Besides the region’s major powers, Vietnam also places great significance on strengthening its ties with other members of the Association of Southeast Asian Nations (ASEAN), because the regional organization and its members increase Hanoi’s leverage in its dealings with Beijing.

    Since being elected president in July, Truong Tan Sang has toured several ASEAN countries, including Malaysia and the Philippines, which both have unsolved territorial disputes with China in the South China Sea as well. Vietnam’s recent effort to strengthen its relations with Myanmar is also noteworthy. On Nov. 14, Hanoi welcomed Gen. Min Aung Hlaing, Myanmar’s new commander-in-chief of defense, who himself chose Vietnam for his first official trip abroad instead of China, as his predecessors used to do. This visit bears symbolic importance for Vietnam: China was formerly a strong ally of Myanmar, and the visit took place in the aftermath of Myanmar’s decision to unilaterally suspend the $3.6 billion Chinese-funded Myitsone Dam project.

    However, the key power to which Vietnam -- like others in the region -- turns for strategic reassurance is, without a doubt, the United States. Despite divergences over Hanoi’s human rights record, U.S.-Vietnam bilateral relations have been extensively strengthened in recent years.

    In March 2010, Vietnam and the U.S. signed an agreement to cooperate in the nuclear energy field. Later, in July 2010, U.S. Secretary of State Hillary Clinton traveled to Vietnam to attend the 17th ASEAN Regional Forum, during which she insisted that the South China Sea was of strategic importance to the U.S. and backed Hanoi’s position that called for establishing an international legal process to solve territorial disputes in this sea. Then-U.S. Secretary of Defense Robert Gates also attended the inaugural ASEAN+8 Defense Ministers Meeting, held in Hanoi in October 2010. U.S. President Barack Obama mentioned the United States’ “closer cooperation with Vietnam” in his speech to the Australian Parliament last month. For his part, Truong Tan Sang told an audience at the East-West Center in Honolulu, where he attended the Asia Pacific Economic Cooperation summit a week prior to Obama’s Australian address, that Vietnam regarded the U.S. as “a very important partner” and thanked the U.S. for its attention to contentious issues in the South China Sea when speaking. He also said that both sides wanted to take the relationship “to the next level and move forward on this strategic partnership.”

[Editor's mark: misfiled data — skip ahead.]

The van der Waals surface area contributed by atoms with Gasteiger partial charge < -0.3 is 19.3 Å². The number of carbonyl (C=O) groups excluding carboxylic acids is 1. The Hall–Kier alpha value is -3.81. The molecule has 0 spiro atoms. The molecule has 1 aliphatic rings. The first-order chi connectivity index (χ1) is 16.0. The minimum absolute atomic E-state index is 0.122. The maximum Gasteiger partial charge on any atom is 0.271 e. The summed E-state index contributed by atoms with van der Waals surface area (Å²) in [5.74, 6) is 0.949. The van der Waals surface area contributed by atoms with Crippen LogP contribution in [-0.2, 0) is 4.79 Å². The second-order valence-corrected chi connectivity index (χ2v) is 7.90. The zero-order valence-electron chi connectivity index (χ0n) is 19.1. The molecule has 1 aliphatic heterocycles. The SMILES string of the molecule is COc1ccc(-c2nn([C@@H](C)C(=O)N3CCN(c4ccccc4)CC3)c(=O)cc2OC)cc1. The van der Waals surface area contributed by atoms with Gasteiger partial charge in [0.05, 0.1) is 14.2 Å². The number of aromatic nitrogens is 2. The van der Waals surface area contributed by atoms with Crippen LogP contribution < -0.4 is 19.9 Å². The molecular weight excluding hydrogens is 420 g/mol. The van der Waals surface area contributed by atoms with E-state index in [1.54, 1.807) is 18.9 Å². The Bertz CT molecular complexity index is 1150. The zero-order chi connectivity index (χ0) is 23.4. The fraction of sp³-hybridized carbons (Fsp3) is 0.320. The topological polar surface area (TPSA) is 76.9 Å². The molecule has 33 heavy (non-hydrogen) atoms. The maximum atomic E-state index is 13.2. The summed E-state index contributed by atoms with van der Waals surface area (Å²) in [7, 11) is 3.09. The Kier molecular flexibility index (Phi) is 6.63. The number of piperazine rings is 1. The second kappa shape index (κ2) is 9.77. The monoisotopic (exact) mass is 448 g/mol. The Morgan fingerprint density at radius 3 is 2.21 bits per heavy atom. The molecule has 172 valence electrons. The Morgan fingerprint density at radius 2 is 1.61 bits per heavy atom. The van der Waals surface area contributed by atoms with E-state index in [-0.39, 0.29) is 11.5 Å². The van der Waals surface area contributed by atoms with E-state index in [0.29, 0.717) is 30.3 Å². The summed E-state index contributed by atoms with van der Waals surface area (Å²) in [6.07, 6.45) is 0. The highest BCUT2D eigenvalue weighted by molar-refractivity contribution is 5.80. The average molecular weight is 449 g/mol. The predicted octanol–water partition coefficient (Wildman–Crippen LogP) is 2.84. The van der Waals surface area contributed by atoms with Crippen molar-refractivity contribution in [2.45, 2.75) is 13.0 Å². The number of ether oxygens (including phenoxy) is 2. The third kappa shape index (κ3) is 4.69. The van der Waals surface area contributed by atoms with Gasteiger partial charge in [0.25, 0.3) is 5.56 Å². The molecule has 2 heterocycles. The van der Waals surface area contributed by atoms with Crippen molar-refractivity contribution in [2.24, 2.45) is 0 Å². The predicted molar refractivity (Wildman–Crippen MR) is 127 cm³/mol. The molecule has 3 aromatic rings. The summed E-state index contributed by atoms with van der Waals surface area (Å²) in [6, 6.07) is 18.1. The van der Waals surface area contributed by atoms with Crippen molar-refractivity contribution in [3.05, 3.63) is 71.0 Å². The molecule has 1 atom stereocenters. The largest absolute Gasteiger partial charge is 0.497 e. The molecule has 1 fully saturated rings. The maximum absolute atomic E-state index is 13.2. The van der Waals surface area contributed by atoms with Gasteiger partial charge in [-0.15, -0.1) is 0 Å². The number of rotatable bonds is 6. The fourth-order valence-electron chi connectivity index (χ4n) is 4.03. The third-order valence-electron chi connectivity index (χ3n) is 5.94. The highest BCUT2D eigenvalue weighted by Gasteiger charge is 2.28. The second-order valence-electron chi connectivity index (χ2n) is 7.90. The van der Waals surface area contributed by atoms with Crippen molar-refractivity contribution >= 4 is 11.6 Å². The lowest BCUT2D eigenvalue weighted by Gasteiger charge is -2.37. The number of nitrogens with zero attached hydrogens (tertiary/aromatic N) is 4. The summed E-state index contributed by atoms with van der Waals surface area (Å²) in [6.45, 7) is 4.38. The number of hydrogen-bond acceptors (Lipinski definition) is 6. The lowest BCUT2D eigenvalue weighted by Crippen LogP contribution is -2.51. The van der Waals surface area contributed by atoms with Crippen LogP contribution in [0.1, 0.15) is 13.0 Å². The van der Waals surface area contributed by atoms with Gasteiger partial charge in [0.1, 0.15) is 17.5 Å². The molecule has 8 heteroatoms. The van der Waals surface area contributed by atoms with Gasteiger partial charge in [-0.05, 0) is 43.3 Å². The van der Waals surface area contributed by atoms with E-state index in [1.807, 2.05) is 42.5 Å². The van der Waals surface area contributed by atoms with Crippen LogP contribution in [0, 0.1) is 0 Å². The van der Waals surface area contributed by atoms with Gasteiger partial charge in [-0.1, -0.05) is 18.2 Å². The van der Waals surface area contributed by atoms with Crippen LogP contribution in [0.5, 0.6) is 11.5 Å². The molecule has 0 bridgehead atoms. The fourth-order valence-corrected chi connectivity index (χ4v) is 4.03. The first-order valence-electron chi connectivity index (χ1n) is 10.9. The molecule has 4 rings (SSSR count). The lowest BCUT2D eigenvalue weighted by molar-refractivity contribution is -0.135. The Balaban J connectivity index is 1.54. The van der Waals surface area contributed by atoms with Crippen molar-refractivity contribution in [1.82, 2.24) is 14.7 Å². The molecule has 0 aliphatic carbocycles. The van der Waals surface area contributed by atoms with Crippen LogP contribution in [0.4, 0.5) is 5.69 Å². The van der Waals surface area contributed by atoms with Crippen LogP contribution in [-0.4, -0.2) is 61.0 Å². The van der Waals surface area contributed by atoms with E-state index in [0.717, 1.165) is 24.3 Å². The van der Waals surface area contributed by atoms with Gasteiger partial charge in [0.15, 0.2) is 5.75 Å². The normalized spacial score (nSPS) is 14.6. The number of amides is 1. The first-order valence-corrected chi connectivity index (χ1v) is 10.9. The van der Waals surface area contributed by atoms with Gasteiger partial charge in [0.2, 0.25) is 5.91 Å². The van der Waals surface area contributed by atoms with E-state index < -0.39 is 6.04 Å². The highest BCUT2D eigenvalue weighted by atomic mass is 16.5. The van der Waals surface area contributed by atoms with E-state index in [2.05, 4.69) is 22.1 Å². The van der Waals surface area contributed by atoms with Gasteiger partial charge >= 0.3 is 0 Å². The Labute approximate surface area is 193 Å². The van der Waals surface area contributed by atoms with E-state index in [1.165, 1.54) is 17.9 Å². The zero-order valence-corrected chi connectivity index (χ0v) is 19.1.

In seeking to advance strategic cooperation with major powers, Hanoi is conscious that Beijing wants the U.S. to stay out of the South China Sea disputes. Yet, Vietnam is in a perpetually weak bargaining position if it seeks to resolve disputes on a bilateral basis. For this reason, while aiming to keep relations with Beijing amiable, Hanoi continues to pursue close ties with regional and global players in its quest to build external support as a hedge against its assertive neighbor.

    Loc Doan is a research associate in the Asia Program at the Global Policy Institute. He is currently completing a doctoral thesis on interregionalism and the EU-ASEAN relationship at Aston University.